If metro Atlanta is going to attract more companies and jobs, it has to deal with the Big Three — education, transportation and water.
That’s what Atlanta Mayor Kasim Reed and Metro Atlanta Chamber President Sam Williams said when we discussed the local economy recently.
“We don’t have a choice. We have to work on all three of these,” Reed said.
Reed and Williams put education on top of their to-do lists — and spent most of our interview talking about it — now that the Atlanta Public Schools is in jeopardy of losing its accreditation. That’s largely because of infighting among school board members. But let’s not forget that the district also is searching for a new superintendent and being investigated over a test-cheating scandal.
If APS loses accreditation, Williams said, “the economic consequences are horrendous.” Even an official warning that accreditation could be lost if certain conditions are not met would hurt Atlanta’s ability to lure companies, he said.
Reed agreed, saying he would try to change how Atlanta Public Schools is governed if it would help save accreditation — although that would require some mighty political lifting.
Both think the entire metro area would suffer if APS loses accreditation — not just the city.
Here’s why: Corporate execs are in the driver’s seat these days when it comes to selecting where to make new investments. The competition among cities is steep. So news of a loss of accreditation in a big school system, both said, would cause many execs to scratch metro Atlanta from their search list.
Reed and Williams met with the accreditation decision-maker, the Southern Association of Colleges and Schools, and expect a decision soon.
While they hold their breath on that issue, they’re also trying to wrestle with two other sore spots that detract from the metro area’s appeal — traffic congestion and the tri-state water war.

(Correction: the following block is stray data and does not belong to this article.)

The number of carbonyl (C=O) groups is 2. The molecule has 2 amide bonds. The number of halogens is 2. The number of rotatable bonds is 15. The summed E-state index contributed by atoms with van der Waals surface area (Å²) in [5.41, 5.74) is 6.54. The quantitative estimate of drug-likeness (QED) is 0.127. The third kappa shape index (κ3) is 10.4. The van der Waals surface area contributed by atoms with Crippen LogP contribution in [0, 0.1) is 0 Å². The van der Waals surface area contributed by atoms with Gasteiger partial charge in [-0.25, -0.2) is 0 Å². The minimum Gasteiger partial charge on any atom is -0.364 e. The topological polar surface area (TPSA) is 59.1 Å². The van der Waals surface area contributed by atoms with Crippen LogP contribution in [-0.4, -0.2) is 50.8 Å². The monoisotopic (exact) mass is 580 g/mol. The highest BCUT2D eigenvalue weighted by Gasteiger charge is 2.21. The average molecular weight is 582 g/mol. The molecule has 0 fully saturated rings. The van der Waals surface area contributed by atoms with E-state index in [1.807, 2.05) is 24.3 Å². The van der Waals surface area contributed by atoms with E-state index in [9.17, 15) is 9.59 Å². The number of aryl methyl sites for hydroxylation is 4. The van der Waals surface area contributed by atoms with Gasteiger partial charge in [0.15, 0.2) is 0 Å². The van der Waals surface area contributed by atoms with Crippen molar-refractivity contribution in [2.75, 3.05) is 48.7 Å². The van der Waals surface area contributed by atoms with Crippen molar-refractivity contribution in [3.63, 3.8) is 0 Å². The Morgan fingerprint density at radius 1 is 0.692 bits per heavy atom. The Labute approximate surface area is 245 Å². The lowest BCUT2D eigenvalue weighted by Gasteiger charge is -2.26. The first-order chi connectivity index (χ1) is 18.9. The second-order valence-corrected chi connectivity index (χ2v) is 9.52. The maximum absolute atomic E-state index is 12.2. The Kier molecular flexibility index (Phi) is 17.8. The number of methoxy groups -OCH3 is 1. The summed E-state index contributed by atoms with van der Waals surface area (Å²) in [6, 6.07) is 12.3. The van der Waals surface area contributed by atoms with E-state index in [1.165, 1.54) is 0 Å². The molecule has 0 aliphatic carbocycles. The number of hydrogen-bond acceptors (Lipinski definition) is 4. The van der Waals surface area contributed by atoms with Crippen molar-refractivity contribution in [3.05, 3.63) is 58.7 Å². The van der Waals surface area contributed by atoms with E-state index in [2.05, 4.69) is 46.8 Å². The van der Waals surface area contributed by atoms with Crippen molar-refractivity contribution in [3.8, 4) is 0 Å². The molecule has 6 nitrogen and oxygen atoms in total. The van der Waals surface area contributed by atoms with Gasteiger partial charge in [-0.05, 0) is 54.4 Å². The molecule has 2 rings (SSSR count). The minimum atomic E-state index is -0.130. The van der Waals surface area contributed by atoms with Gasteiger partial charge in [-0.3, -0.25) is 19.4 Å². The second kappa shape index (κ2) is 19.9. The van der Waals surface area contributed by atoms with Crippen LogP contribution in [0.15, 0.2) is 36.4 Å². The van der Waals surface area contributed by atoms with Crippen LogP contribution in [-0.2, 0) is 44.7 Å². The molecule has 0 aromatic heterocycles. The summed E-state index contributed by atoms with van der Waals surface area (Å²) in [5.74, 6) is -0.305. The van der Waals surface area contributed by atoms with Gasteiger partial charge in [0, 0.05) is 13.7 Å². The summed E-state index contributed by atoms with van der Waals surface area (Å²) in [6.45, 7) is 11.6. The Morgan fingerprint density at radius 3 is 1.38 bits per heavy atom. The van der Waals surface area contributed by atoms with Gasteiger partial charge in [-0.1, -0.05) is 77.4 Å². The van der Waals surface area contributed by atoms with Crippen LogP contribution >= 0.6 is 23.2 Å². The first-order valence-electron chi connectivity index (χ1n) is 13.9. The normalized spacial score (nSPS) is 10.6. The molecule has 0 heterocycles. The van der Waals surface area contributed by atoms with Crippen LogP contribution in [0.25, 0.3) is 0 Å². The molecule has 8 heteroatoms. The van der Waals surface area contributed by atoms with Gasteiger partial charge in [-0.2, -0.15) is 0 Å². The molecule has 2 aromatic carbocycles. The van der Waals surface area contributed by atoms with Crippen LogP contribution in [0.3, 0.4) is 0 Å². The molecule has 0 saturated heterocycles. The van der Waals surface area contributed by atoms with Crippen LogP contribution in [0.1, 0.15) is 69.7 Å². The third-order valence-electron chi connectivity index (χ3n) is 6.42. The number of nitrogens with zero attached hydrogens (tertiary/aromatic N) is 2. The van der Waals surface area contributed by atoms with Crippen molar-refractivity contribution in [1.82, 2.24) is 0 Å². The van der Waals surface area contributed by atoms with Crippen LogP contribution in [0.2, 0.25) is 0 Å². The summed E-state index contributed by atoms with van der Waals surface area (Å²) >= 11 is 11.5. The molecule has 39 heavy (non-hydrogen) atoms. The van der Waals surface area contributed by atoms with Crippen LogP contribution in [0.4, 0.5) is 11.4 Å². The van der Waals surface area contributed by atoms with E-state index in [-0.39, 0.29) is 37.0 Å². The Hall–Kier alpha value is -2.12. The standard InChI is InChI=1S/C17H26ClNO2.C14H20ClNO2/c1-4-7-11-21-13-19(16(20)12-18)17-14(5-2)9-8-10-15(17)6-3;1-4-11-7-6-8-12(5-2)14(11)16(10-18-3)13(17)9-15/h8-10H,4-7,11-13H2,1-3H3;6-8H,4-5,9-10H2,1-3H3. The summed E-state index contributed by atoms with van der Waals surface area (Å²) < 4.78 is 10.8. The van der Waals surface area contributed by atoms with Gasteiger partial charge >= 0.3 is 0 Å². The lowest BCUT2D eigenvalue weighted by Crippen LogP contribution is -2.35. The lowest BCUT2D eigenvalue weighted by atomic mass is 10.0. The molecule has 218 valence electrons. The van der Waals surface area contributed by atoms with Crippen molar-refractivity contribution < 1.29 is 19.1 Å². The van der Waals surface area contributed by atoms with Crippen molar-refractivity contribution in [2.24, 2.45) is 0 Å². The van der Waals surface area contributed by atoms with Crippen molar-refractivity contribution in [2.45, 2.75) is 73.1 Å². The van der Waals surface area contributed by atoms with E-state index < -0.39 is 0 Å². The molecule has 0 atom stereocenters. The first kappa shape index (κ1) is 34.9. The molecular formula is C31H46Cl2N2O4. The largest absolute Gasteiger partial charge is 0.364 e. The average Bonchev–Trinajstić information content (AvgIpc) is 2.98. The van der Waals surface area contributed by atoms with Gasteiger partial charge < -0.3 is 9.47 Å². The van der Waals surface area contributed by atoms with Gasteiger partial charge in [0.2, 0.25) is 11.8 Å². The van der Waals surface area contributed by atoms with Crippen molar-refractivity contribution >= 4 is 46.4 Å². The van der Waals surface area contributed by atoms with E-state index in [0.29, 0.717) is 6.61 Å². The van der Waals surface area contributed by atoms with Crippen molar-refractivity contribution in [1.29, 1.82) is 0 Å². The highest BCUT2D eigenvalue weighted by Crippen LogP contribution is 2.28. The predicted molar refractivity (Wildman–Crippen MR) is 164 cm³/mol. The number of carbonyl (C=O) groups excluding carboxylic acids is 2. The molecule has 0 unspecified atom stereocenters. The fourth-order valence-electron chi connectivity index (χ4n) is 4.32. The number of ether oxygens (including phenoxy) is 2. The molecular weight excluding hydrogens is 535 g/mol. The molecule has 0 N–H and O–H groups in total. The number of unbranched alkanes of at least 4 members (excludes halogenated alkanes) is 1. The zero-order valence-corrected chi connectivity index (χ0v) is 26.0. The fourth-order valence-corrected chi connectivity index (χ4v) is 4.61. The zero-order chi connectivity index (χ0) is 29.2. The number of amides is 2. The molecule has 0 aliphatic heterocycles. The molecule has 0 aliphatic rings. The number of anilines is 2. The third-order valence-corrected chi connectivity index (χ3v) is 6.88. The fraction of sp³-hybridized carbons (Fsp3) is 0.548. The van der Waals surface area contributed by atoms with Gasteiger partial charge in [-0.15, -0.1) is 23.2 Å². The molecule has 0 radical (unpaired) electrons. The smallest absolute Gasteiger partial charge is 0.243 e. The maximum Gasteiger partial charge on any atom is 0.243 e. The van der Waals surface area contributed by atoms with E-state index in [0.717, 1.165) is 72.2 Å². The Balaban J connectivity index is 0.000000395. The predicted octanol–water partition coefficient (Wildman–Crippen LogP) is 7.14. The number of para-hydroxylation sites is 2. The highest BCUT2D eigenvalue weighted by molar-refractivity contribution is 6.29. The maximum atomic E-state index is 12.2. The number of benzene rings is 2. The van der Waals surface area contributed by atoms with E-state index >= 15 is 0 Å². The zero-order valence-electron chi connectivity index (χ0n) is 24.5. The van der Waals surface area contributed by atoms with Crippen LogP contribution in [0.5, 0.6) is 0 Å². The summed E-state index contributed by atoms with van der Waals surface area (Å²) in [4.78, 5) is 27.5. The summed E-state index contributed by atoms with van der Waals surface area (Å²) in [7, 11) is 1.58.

“We’ve got to take on transportation. You can’t hire from a 50-mile radius,” Reed said. What’s more, as congestion has worsened, competing cities are able to denigrate Atlanta as having “L.A. like traffic,” he said.
Atlanta still scores favorably with corporate execs on transportation because Hartsfield-Jackson provides accessibility to travel around the globe, both said. But the gap has been shrinking between the positive feeling the airport engenders and the negative one from the logjams on the Downtown Connector or Spaghetti Junction, they said.
Both Williams and Reed said it’s critical for voters to approve a 1 percent sales tax to fund an estimated $6 billion to $7 billion in regional transportation projects when the referendum appears on next year’s ballot.
“We’ve got to decide what we’re going to be,” Reed said. “Are we going to be a world-class city or not?”
That partially depends on how much water we’ll have to drink. And that will depend on whether a solution emerges on withdrawing water from Lake Lanier by next year’s deadline, when metro Atlanta could lose about 250 million gallons a day if the stalemate continues.
One thing became clear from talking with Williams and Reed. The city and the region will rise or fall together. It’s not an us-versus-them proposition. We’re all in the same boat, assuming there’s enough water to float it.
- Henry Unger, The Biz Beat
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